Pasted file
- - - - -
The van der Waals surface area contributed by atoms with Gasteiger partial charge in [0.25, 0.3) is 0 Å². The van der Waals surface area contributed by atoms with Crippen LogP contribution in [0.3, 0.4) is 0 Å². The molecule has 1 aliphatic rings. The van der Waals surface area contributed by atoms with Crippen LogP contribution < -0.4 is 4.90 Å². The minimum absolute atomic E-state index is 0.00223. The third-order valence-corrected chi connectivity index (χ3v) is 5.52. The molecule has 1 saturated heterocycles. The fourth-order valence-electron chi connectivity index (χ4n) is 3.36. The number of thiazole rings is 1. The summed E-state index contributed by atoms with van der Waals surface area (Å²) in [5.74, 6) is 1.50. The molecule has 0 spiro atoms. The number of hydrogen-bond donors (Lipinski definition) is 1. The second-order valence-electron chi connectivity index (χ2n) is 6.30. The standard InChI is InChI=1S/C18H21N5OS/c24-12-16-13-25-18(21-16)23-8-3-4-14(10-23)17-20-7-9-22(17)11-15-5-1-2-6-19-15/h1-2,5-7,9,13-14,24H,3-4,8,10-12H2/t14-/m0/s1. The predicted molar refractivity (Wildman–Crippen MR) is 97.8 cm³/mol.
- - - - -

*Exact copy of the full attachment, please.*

The van der Waals surface area contributed by atoms with Gasteiger partial charge in [0.25, 0.3) is 0 Å². The van der Waals surface area contributed by atoms with Crippen LogP contribution in [0.3, 0.4) is 0 Å². The molecule has 1 aliphatic rings. The van der Waals surface area contributed by atoms with Crippen LogP contribution < -0.4 is 4.90 Å². The minimum absolute atomic E-state index is 0.00223. The third-order valence-corrected chi connectivity index (χ3v) is 5.52. The molecule has 1 saturated heterocycles. The fourth-order valence-electron chi connectivity index (χ4n) is 3.36. The number of thiazole rings is 1. The summed E-state index contributed by atoms with van der Waals surface area (Å²) in [5.74, 6) is 1.50. The molecule has 0 spiro atoms. The number of hydrogen-bond donors (Lipinski definition) is 1. The second-order valence-electron chi connectivity index (χ2n) is 6.30. The standard InChI is InChI=1S/C18H21N5OS/c24-12-16-13-25-18(21-16)23-8-3-4-14(10-23)17-20-7-9-22(17)11-15-5-1-2-6-19-15/h1-2,5-7,9,13-14,24H,3-4,8,10-12H2/t14-/m0/s1. The predicted molar refractivity (Wildman–Crippen MR) is 97.8 cm³/mol.